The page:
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pay to play argument paper

pay to play argument paper - Blair Connor Blair Professor...

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Blair Connor Blair Professor Kevin McKelvey English 130 11 April 2007 College Athletes Should Not Be Paid Paying college athletes, more commonly known as pay for play, is an argument as old as the NCAA itself. Sportswriters, politicians, athletes, and school presidents all have strong opinions on the issue. Believing athletic departments make enough profit to pay athletes (Wieberg 1), paying athletes would end much of the corruption in college athletics and keep athletes in school, and that players need spending money many think college athletes deserve to be paid. These arguments are persuasive, but invalid, and when examined closely, don’t hold much merit. College athletes should not be paid because of financial unrealities, corruption will not be stopped by paying athletes, consideration to all athletes, and because athletes already go to school for free. This argument only addresses Division IA college programs which constitute NCAA programs with both a men’s basketball and football team competing at the IA level. Many claim athletic departments make gigantic profits, but in reality they do not. Athletic departments do generate considerable amounts of money, but the expenses of running the department are equally high. From recruiting to scholarships and university employees (yes, head coaches are highly paid, but like any other job coaching is competitive and employers have to retain good employees) to equipment and travel expenses, athletic departments usually do not make much, if any, profit. The total revenue generated by all 121 Division IA athletic departments, schools that compete in 1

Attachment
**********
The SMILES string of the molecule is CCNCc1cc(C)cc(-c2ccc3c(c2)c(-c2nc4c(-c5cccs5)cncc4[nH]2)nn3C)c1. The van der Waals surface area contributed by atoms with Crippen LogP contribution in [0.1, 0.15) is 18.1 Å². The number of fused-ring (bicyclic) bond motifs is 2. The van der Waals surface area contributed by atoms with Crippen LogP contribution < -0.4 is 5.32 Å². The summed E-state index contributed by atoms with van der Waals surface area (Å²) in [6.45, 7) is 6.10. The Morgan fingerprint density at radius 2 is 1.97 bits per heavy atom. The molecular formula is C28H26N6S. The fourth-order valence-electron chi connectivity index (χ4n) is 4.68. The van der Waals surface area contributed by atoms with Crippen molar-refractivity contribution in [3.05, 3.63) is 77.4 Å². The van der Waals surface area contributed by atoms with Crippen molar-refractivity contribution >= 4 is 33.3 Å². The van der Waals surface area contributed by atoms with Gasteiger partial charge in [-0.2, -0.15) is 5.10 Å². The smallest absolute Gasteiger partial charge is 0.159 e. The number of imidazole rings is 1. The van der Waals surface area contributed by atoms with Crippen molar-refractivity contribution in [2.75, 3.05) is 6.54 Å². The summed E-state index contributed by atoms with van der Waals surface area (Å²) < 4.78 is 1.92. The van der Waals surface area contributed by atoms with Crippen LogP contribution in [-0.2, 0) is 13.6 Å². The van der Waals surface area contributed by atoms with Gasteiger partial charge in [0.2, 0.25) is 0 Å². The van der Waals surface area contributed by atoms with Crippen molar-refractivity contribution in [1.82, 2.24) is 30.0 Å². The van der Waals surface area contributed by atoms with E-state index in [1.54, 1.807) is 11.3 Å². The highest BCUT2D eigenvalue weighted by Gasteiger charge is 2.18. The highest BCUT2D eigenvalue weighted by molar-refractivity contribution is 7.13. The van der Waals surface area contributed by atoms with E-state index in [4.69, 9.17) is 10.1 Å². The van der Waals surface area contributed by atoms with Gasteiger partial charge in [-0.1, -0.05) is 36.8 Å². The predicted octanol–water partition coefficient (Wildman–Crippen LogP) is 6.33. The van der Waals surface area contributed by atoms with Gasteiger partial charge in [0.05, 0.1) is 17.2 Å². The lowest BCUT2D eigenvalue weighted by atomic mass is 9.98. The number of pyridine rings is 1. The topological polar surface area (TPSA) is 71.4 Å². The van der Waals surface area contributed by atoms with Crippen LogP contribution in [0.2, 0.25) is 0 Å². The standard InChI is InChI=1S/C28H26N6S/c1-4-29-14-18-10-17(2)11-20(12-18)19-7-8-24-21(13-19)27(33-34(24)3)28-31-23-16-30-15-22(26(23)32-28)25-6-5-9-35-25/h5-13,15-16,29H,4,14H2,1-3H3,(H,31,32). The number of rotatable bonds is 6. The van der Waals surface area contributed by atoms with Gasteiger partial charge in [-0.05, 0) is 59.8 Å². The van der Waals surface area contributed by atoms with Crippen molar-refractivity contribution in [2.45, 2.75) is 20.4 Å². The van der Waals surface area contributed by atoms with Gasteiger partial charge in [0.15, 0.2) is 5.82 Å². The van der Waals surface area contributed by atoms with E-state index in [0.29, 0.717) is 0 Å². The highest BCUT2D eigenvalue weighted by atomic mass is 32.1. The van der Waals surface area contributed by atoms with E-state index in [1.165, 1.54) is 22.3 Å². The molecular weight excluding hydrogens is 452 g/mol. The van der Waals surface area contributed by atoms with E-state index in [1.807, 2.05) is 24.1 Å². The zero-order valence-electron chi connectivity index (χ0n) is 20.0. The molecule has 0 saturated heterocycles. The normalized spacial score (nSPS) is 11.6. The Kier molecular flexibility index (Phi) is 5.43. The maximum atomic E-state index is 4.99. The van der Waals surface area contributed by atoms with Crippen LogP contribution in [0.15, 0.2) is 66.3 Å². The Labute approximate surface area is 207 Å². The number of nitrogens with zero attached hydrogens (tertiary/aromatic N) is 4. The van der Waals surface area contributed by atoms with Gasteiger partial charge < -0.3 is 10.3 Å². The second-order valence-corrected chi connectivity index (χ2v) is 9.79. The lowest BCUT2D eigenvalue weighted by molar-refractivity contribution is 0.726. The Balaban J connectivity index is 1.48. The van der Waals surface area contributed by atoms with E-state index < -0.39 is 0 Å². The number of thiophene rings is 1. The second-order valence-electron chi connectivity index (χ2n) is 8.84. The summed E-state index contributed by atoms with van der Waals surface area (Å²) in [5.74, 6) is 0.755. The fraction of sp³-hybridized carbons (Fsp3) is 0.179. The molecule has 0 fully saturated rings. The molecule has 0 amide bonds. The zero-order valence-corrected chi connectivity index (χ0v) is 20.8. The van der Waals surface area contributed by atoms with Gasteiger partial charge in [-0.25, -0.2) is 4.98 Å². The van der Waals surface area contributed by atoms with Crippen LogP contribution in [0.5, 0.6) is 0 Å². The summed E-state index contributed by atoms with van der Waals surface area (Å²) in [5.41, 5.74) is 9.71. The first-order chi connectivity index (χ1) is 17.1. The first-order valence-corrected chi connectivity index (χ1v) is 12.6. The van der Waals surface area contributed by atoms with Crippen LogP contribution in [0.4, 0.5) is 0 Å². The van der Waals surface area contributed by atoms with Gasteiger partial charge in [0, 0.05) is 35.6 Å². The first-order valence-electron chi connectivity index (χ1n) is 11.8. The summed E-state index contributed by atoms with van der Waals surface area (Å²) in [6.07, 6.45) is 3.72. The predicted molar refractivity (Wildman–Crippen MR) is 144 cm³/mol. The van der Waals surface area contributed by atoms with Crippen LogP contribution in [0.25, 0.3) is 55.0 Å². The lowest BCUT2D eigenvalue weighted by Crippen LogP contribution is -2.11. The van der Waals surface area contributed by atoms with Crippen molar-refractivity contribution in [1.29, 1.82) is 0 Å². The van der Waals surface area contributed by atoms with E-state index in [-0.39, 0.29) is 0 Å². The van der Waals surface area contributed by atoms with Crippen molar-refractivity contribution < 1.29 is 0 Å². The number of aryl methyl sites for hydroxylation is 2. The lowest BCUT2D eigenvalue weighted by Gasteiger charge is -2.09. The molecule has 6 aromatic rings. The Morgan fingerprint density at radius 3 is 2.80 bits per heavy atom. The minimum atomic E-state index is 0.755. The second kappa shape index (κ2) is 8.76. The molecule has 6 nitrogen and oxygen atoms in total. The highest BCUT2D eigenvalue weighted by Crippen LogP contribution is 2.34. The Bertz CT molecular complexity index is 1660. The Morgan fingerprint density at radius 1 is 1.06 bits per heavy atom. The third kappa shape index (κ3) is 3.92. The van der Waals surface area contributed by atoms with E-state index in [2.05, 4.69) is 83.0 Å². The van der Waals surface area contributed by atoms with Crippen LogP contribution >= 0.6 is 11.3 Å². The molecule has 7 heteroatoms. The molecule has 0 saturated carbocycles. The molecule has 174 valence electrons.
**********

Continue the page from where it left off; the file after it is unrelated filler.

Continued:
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Blair football and basketball at the IA level, in 2006 combined was $2,829,199,372. However, less than $200 million of the nearly $3 billion dollars is profit because of the $2,643,104,626 in total expenses (“Equity in Athletics 1). Each athletic department averaged just over $1 million dollars profit. This is not enough money to divide amongst players. Tallying the highest profit of any athletic department in 2006, $23.9 million, was the University of Georgia (Tucker 1). With the profits, Damon Evans, the athletic director, paid off existing debts and used the “unallocated funds,” as Evans calls them, to upgrade facilities (Tucker 1). Georgia or any other athletic department does not make these profits every year. Schools have to prepare for years of loss and cannot afford to not be prudent. "We are very careful in how we build budgets,’ Evans said, ‘We have a practice of zero-based budgeting, building our budget from zero every year, justifying every dollar each year." (Tucker 1) In fact, most Division 1 athletic departments lose money. In 2001 77 of 117 division 1 programs returned losses. Indiana University, which lost over $2 million dollars in 2006 is a recent example (Equity in Athletics 1). A school such as Indiana, if forced to pay athletes, would have to cut programs, going against the interest of the athletes. A prime example of a school forced to cut programs because of budgeting is
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pay to play argument paper - Blair Connor Blair Professor...

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